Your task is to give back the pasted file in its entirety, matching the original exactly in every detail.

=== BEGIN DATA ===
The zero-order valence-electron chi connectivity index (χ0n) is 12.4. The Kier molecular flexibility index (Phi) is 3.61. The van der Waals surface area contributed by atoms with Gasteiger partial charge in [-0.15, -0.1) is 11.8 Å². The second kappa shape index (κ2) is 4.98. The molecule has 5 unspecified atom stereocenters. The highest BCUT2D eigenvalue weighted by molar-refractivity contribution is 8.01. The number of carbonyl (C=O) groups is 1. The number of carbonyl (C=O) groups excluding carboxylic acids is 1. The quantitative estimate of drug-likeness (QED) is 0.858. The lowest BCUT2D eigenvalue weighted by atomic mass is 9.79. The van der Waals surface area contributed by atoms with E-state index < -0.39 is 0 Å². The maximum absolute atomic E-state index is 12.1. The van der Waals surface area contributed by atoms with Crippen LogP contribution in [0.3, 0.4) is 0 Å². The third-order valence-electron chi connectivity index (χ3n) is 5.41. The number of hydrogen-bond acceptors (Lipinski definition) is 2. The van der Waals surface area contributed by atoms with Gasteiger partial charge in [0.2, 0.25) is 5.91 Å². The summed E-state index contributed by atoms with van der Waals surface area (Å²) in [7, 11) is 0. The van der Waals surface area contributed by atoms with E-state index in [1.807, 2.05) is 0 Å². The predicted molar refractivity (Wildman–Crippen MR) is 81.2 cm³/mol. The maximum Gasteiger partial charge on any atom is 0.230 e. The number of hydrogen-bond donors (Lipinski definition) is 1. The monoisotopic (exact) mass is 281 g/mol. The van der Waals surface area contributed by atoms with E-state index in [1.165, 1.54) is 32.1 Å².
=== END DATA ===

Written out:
The zero-order valence-electron chi connectivity index (χ0n) is 12.4. The Kier molecular flexibility index (Phi) is 3.61. The van der Waals surface area contributed by atoms with Gasteiger partial charge in [-0.15, -0.1) is 11.8 Å². The second kappa shape index (κ2) is 4.98. The molecule has 5 unspecified atom stereocenters. The highest BCUT2D eigenvalue weighted by molar-refractivity contribution is 8.01. The number of carbonyl (C=O) groups is 1. The number of carbonyl (C=O) groups excluding carboxylic acids is 1. The quantitative estimate of drug-likeness (QED) is 0.858. The lowest BCUT2D eigenvalue weighted by atomic mass is 9.79. The van der Waals surface area contributed by atoms with E-state index < -0.39 is 0 Å². The maximum absolute atomic E-state index is 12.1. The van der Waals surface area contributed by atoms with Crippen LogP contribution in [0.3, 0.4) is 0 Å². The third-order valence-electron chi connectivity index (χ3n) is 5.41. The number of hydrogen-bond acceptors (Lipinski definition) is 2. The van der Waals surface area contributed by atoms with Gasteiger partial charge in [0.2, 0.25) is 5.91 Å². The summed E-state index contributed by atoms with van der Waals surface area (Å²) in [7, 11) is 0. The van der Waals surface area contributed by atoms with E-state index in [1.807, 2.05) is 0 Å². The predicted molar refractivity (Wildman–Crippen MR) is 81.2 cm³/mol. The maximum Gasteiger partial charge on any atom is 0.230 e. The number of hydrogen-bond donors (Lipinski definition) is 1. The monoisotopic (exact) mass is 281 g/mol. The van der Waals surface area contributed by atoms with E-state index in [1.165, 1.54) is 32.1 Å².